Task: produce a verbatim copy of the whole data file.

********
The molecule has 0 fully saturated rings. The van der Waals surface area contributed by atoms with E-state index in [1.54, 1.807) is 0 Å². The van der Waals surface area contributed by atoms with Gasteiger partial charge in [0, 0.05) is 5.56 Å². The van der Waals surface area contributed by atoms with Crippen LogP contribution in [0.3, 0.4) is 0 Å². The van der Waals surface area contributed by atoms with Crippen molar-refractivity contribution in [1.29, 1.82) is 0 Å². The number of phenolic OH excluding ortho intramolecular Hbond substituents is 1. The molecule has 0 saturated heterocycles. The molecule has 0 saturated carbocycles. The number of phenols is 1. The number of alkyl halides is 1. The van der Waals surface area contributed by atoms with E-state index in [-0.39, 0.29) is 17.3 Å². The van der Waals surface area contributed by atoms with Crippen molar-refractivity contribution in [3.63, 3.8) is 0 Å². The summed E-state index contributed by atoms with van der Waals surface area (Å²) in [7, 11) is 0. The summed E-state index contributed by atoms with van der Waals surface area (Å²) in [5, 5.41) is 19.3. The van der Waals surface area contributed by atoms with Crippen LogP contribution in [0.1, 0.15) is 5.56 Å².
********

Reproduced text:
The molecule has 0 fully saturated rings. The van der Waals surface area contributed by atoms with E-state index in [1.54, 1.807) is 0 Å². The van der Waals surface area contributed by atoms with Gasteiger partial charge in [0, 0.05) is 5.56 Å². The van der Waals surface area contributed by atoms with Crippen LogP contribution in [0.3, 0.4) is 0 Å². The van der Waals surface area contributed by atoms with Crippen molar-refractivity contribution in [1.29, 1.82) is 0 Å². The number of phenolic OH excluding ortho intramolecular Hbond substituents is 1. The molecule has 0 saturated heterocycles. The molecule has 0 saturated carbocycles. The number of phenols is 1. The number of alkyl halides is 1. The van der Waals surface area contributed by atoms with E-state index in [-0.39, 0.29) is 17.3 Å². The van der Waals surface area contributed by atoms with Crippen molar-refractivity contribution in [3.63, 3.8) is 0 Å². The summed E-state index contributed by atoms with van der Waals surface area (Å²) in [7, 11) is 0. The summed E-state index contributed by atoms with van der Waals surface area (Å²) in [5, 5.41) is 19.3. The van der Waals surface area contributed by atoms with Crippen LogP contribution in [0.1, 0.15) is 5.56 Å².